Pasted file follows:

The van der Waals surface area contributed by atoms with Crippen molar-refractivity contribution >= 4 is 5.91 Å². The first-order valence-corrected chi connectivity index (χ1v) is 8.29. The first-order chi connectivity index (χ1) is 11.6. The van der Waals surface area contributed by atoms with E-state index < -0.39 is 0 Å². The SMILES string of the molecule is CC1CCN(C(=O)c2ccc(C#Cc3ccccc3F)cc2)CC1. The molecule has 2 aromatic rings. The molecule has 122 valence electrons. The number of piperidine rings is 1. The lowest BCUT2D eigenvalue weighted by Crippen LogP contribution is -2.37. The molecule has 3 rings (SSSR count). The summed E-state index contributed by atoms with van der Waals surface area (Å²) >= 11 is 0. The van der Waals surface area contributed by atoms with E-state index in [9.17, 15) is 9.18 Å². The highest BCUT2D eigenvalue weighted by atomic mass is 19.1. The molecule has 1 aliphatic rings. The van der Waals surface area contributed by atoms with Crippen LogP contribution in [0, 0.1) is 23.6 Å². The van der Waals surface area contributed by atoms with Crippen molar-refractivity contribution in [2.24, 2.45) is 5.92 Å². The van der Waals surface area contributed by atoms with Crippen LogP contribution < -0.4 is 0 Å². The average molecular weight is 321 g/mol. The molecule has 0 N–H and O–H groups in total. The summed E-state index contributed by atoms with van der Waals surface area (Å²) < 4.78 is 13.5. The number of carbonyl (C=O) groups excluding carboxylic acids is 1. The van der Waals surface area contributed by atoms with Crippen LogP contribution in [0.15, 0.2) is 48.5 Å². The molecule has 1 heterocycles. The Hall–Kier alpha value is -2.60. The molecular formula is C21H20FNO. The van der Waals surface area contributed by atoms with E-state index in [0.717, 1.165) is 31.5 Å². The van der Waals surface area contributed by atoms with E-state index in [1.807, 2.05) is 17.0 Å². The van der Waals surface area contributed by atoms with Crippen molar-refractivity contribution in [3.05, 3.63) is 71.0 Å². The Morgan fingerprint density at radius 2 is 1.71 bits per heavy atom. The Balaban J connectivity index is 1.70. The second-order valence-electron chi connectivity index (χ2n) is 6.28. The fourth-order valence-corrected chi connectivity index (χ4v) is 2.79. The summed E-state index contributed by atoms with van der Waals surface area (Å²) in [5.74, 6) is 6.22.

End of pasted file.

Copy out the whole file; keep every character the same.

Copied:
The van der Waals surface area contributed by atoms with Crippen molar-refractivity contribution >= 4 is 5.91 Å². The first-order valence-corrected chi connectivity index (χ1v) is 8.29. The first-order chi connectivity index (χ1) is 11.6. The van der Waals surface area contributed by atoms with E-state index < -0.39 is 0 Å². The SMILES string of the molecule is CC1CCN(C(=O)c2ccc(C#Cc3ccccc3F)cc2)CC1. The molecule has 2 aromatic rings. The molecule has 122 valence electrons. The number of piperidine rings is 1. The lowest BCUT2D eigenvalue weighted by Crippen LogP contribution is -2.37. The molecule has 3 rings (SSSR count). The summed E-state index contributed by atoms with van der Waals surface area (Å²) >= 11 is 0. The van der Waals surface area contributed by atoms with E-state index in [9.17, 15) is 9.18 Å². The highest BCUT2D eigenvalue weighted by atomic mass is 19.1. The molecule has 1 aliphatic rings. The van der Waals surface area contributed by atoms with Crippen LogP contribution in [0, 0.1) is 23.6 Å². The van der Waals surface area contributed by atoms with Crippen molar-refractivity contribution in [2.24, 2.45) is 5.92 Å². The van der Waals surface area contributed by atoms with Crippen LogP contribution < -0.4 is 0 Å². The average molecular weight is 321 g/mol. The molecule has 0 N–H and O–H groups in total. The summed E-state index contributed by atoms with van der Waals surface area (Å²) < 4.78 is 13.5. The number of carbonyl (C=O) groups excluding carboxylic acids is 1. The van der Waals surface area contributed by atoms with Crippen LogP contribution in [0.15, 0.2) is 48.5 Å². The molecule has 1 heterocycles. The Hall–Kier alpha value is -2.60. The molecular formula is C21H20FNO. The van der Waals surface area contributed by atoms with E-state index in [0.717, 1.165) is 31.5 Å². The van der Waals surface area contributed by atoms with E-state index in [1.807, 2.05) is 17.0 Å². The van der Waals surface area contributed by atoms with Crippen molar-refractivity contribution in [3.05, 3.63) is 71.0 Å². The Morgan fingerprint density at radius 2 is 1.71 bits per heavy atom. The Balaban J connectivity index is 1.70. The second-order valence-electron chi connectivity index (χ2n) is 6.28. The fourth-order valence-corrected chi connectivity index (χ4v) is 2.79. The summed E-state index contributed by atoms with van der Waals surface area (Å²) in [5.74, 6) is 6.22.